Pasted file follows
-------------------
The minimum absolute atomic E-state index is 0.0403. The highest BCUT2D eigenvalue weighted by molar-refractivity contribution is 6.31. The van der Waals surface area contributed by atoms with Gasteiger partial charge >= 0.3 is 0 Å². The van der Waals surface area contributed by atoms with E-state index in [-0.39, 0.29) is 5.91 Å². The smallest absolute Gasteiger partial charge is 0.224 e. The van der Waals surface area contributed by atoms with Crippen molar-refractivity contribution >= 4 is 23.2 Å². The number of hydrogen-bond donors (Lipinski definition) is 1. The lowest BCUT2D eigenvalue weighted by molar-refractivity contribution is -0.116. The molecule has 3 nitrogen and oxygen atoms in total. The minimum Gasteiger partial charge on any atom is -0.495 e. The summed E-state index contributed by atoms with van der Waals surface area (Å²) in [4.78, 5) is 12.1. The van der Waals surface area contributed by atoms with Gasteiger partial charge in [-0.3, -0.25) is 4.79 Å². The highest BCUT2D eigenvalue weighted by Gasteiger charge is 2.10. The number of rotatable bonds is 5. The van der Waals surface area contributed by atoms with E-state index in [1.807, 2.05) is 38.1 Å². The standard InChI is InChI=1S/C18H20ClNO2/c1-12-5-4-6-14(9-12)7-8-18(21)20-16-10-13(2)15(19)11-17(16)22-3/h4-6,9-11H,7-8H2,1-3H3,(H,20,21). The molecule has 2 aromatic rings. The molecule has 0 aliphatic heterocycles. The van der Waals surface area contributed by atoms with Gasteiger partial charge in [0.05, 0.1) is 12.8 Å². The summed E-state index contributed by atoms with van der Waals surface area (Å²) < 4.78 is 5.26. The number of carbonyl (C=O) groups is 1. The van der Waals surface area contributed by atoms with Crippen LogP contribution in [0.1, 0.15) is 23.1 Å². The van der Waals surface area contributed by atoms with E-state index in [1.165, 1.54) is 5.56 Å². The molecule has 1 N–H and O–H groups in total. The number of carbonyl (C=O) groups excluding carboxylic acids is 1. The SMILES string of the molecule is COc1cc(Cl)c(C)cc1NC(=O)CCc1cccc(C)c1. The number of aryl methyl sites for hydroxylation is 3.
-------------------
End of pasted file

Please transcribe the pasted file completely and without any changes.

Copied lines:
The minimum absolute atomic E-state index is 0.0403. The highest BCUT2D eigenvalue weighted by molar-refractivity contribution is 6.31. The van der Waals surface area contributed by atoms with Gasteiger partial charge >= 0.3 is 0 Å². The van der Waals surface area contributed by atoms with E-state index in [-0.39, 0.29) is 5.91 Å². The smallest absolute Gasteiger partial charge is 0.224 e. The van der Waals surface area contributed by atoms with Crippen molar-refractivity contribution >= 4 is 23.2 Å². The number of hydrogen-bond donors (Lipinski definition) is 1. The lowest BCUT2D eigenvalue weighted by molar-refractivity contribution is -0.116. The molecule has 3 nitrogen and oxygen atoms in total. The minimum Gasteiger partial charge on any atom is -0.495 e. The summed E-state index contributed by atoms with van der Waals surface area (Å²) in [4.78, 5) is 12.1. The van der Waals surface area contributed by atoms with Gasteiger partial charge in [-0.3, -0.25) is 4.79 Å². The highest BCUT2D eigenvalue weighted by Gasteiger charge is 2.10. The number of rotatable bonds is 5. The van der Waals surface area contributed by atoms with E-state index in [1.807, 2.05) is 38.1 Å². The standard InChI is InChI=1S/C18H20ClNO2/c1-12-5-4-6-14(9-12)7-8-18(21)20-16-10-13(2)15(19)11-17(16)22-3/h4-6,9-11H,7-8H2,1-3H3,(H,20,21). The molecule has 2 aromatic rings. The molecule has 0 aliphatic heterocycles. The van der Waals surface area contributed by atoms with Gasteiger partial charge in [0.05, 0.1) is 12.8 Å². The summed E-state index contributed by atoms with van der Waals surface area (Å²) < 4.78 is 5.26. The number of carbonyl (C=O) groups is 1. The van der Waals surface area contributed by atoms with Crippen LogP contribution in [0.1, 0.15) is 23.1 Å². The van der Waals surface area contributed by atoms with E-state index in [1.165, 1.54) is 5.56 Å². The molecule has 1 N–H and O–H groups in total. The number of carbonyl (C=O) groups excluding carboxylic acids is 1. The SMILES string of the molecule is COc1cc(Cl)c(C)cc1NC(=O)CCc1cccc(C)c1. The number of aryl methyl sites for hydroxylation is 3.